One of the nation’s most prominent family-run companies, Anheuser-Busch, formally became the target of a $46.4 billion unsolicited takeover offer from InBev of Belgium on Wednesday.
A deal, if reached, would combine Anheuser-Busch’s best-selling Budweiser and Bud Light brands with InBev’s Stella Artois, Beck’s and Bass and would create the world’s largest brewer, with distribution channels around the globe.
InBev’s bid is likely to set off a bitter battle for control of Anheuser-Busch, based in St. Louis, which has been led by the Anheuser and Busch families for 148 years. The company, led by a scion of the Busch family, August A. Busch IV, has signaled that it will fight a takeover. In recent weeks, in anticipation of InBev’s bid, privately called Project Aluminum, Anheuser-Busch has hired an army of bankers, lawyers and other advisers to help it mount a defense.
The battle may stir a national debate filled with patriotic fervor over a company ingrained in the American consciousness. Anheuser-Busch spends more money than any other advertiser during the Super Bowl each year; last year alone, it spent $23.9 million, according to TNS, a market research company.
The bid could also put Warren E. Buffett, Anheuser-Busch’s second-largest shareholder after August A. Busch III, a former Anheuser-Busch chairman and chief executive, in the middle of a struggle.
Gov. Matthew R. Blunt of Missouri said in a statement Wednesday that he opposed any sale. “Today’s offer to purchase the company is deeply troubling to me,” he said, adding that he was directing the state’s department of economic development to explore ways to keep Anheuser-Busch in St. Louis.
Two InBev directors approached Mr. Busch about a deal during a secret meeting in Tampa, Fla., on June 2.
The meeting, which people who were briefed on it described as “polite and short,” was a prelude to InBev’s formal offer, made in a letter to Mr. Busch and Anheuser-Busch’s board. InBev said it hoped to reach a friendly deal and, in that spirit, said that it hoped to “keep the contents of this letter private.” Within hours, however, word had spread across Wall Street, and Anheuser-Busch chose to make the bid public.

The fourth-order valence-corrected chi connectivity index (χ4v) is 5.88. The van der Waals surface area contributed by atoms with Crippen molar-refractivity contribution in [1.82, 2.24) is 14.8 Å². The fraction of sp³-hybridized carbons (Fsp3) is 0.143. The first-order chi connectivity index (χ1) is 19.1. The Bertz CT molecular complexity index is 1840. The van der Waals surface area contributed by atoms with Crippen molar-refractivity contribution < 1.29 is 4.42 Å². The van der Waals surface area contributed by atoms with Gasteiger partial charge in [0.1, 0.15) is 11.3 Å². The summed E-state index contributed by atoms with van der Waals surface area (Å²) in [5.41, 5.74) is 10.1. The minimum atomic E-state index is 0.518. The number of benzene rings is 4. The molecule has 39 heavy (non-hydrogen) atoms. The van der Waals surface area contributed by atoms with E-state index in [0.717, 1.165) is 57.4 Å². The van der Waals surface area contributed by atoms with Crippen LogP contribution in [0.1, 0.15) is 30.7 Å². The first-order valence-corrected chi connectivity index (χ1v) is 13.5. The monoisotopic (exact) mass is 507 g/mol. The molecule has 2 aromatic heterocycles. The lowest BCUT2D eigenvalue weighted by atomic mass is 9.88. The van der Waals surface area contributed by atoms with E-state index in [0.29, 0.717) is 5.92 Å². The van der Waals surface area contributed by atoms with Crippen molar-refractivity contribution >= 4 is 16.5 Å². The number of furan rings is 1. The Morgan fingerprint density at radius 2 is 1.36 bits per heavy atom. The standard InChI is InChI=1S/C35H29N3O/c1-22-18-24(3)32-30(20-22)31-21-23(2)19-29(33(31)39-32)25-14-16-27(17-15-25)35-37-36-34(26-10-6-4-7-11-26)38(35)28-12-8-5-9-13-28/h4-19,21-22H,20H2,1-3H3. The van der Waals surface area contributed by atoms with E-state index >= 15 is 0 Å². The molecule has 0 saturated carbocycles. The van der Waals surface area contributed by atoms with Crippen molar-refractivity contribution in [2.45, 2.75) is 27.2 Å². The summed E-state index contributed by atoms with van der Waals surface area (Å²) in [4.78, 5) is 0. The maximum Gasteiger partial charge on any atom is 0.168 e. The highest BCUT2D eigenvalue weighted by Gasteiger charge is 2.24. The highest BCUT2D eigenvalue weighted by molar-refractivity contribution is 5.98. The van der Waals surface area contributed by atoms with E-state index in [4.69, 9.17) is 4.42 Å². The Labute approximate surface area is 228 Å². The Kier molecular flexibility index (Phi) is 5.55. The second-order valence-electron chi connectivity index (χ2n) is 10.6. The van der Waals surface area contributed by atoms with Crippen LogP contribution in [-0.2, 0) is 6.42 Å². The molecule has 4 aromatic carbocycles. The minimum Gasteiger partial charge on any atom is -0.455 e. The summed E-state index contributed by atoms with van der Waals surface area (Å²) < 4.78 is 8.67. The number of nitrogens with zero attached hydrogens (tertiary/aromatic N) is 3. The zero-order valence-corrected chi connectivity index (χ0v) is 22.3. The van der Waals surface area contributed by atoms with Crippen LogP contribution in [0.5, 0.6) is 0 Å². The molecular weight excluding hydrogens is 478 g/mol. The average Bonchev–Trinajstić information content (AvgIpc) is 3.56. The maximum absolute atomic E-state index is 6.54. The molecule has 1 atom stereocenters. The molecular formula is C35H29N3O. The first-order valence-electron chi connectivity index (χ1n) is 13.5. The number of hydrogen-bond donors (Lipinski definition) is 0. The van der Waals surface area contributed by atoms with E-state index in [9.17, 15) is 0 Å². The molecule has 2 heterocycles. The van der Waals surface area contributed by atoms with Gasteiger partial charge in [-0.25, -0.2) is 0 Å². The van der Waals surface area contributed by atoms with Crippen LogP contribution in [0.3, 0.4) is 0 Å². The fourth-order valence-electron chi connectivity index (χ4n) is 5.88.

For weeks, hedge funds and arbitrageurs have been buying up shares of Anheuser-Busch, pushing its stock up more than 11 percent in the last two weeks.
Shares of Anheuser-Busch closed on Wednesday at $58.35, but rose as much as 10 percent in after-hours trading.
In a brief statement, Anheuser-Busch said its board would review the proposal and make a decision “in due course.”
Consolidation has been the watchword in the beer industry for years, as breweries have sought economies of scale. The world’s two largest brewers are the products of trans-Atlantic deals struck over the past decade: SABMiller, from South African Breweries’ 2002 purchase of Miller Brewing, and InBev, from the 2004 union of Belgium’s InterBrew and Brazil’s AmBev.
The rise in the prices of grain and other ingredients has added extra impetus to merger efforts.
But domestic brewers have struggled in recent years as their customers drift toward wine and spirits, as well as craft beers and imports. That has tempted the international brewers. SABMiller and Molson Coors will combine their operations in the United States, forming a formidable rival to Anheuser-Busch.
One of Anheuser-Busch’s potential countermoves would involve buying the 50 percent of Mexico’s Grupo Modelo that it does not already own. That would raise Anheuser-Busch’s price tag, potentially deterring a suitor.
InBev has been planning its bid for Anheuser-Busch for months, according to people briefed on the matter. Despite a relatively barren environment for deal financing, the Belgian company has already lined up lender commitments from eight international banks, including JPMorgan Chase, Banco Santander of Spain and Deutsche Bank of Germany.
In his letter to Mr. Busch, InBev’s chief executive, Carlos Brito, took pains to emphasize that he would make several concessions to reach a friendly deal. He proposed keeping St. Louis as the new company’s headquarters, retaining the Anheuser-Busch name in some way and making Budweiser its flagship brand.
“We have the highest respect for Anheuser-Busch, its employees and its leadership, who have built the leading brewer in the U.S. and grown the iconic Budweiser brand,” Mr. Brito said in a statement.
A deal would probably remove Anheuser-Busch from the hands of the Anheuser and Busch families. Mr. Busch, 43, is the fifth generation of the Busch family to run the company.
Mr. Busch is likely to feel great pressure to strike a deal. Anheuser-Busch’s stock has been stagnant for years, as the company sought to find new avenues for growth.
InBev’s interest has even created a divide within the Busch family. Adolphus A. Busch IV, an uncle to Mr. Busch, has said that any decision about the company should be based on shareholder value, not nostalgia.
Anheuser-Busch lacks some common defenses against takeover offers. Its board is no longer staggered, meaning all its directors are up for re-election in any given year. And the Busch family does not control the company through supervoting shares, as is the case with some other family businesses that are publicly held.
[Via NY Times]